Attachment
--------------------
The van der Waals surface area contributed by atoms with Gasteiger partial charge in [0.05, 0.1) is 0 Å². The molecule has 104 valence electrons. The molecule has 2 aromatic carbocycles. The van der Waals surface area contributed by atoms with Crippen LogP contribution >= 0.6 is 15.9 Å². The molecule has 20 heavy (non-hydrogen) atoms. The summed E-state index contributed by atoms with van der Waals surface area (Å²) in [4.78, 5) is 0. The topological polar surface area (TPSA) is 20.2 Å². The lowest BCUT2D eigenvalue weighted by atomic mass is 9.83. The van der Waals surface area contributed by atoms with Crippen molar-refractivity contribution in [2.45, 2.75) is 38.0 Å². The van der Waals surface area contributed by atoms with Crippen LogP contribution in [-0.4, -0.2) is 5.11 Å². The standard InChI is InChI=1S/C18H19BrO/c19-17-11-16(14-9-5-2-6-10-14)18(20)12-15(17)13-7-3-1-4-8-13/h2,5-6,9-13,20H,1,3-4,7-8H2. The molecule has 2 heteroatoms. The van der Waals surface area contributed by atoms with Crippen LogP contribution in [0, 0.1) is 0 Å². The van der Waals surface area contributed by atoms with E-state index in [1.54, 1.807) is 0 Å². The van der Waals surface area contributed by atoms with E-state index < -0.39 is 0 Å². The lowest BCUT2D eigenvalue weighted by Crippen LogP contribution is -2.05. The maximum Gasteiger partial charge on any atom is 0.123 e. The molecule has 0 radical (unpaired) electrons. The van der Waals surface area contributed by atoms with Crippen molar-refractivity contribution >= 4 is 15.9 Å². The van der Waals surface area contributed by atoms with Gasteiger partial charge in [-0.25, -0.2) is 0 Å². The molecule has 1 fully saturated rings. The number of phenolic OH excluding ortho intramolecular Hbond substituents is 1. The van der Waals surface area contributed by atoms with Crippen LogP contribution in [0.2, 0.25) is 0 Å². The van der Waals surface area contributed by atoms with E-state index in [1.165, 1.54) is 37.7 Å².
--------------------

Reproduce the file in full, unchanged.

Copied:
The van der Waals surface area contributed by atoms with Gasteiger partial charge in [0.05, 0.1) is 0 Å². The molecule has 104 valence electrons. The molecule has 2 aromatic carbocycles. The van der Waals surface area contributed by atoms with Crippen LogP contribution >= 0.6 is 15.9 Å². The molecule has 20 heavy (non-hydrogen) atoms. The summed E-state index contributed by atoms with van der Waals surface area (Å²) in [4.78, 5) is 0. The topological polar surface area (TPSA) is 20.2 Å². The lowest BCUT2D eigenvalue weighted by atomic mass is 9.83. The van der Waals surface area contributed by atoms with Crippen molar-refractivity contribution in [2.45, 2.75) is 38.0 Å². The van der Waals surface area contributed by atoms with Crippen LogP contribution in [-0.4, -0.2) is 5.11 Å². The standard InChI is InChI=1S/C18H19BrO/c19-17-11-16(14-9-5-2-6-10-14)18(20)12-15(17)13-7-3-1-4-8-13/h2,5-6,9-13,20H,1,3-4,7-8H2. The molecule has 2 heteroatoms. The van der Waals surface area contributed by atoms with Crippen LogP contribution in [0, 0.1) is 0 Å². The van der Waals surface area contributed by atoms with E-state index in [1.54, 1.807) is 0 Å². The van der Waals surface area contributed by atoms with E-state index < -0.39 is 0 Å². The lowest BCUT2D eigenvalue weighted by Crippen LogP contribution is -2.05. The maximum Gasteiger partial charge on any atom is 0.123 e. The molecule has 0 radical (unpaired) electrons. The van der Waals surface area contributed by atoms with Crippen molar-refractivity contribution >= 4 is 15.9 Å². The van der Waals surface area contributed by atoms with Gasteiger partial charge in [-0.25, -0.2) is 0 Å². The molecule has 1 fully saturated rings. The number of phenolic OH excluding ortho intramolecular Hbond substituents is 1. The van der Waals surface area contributed by atoms with Crippen LogP contribution in [0.2, 0.25) is 0 Å². The van der Waals surface area contributed by atoms with E-state index in [1.165, 1.54) is 37.7 Å².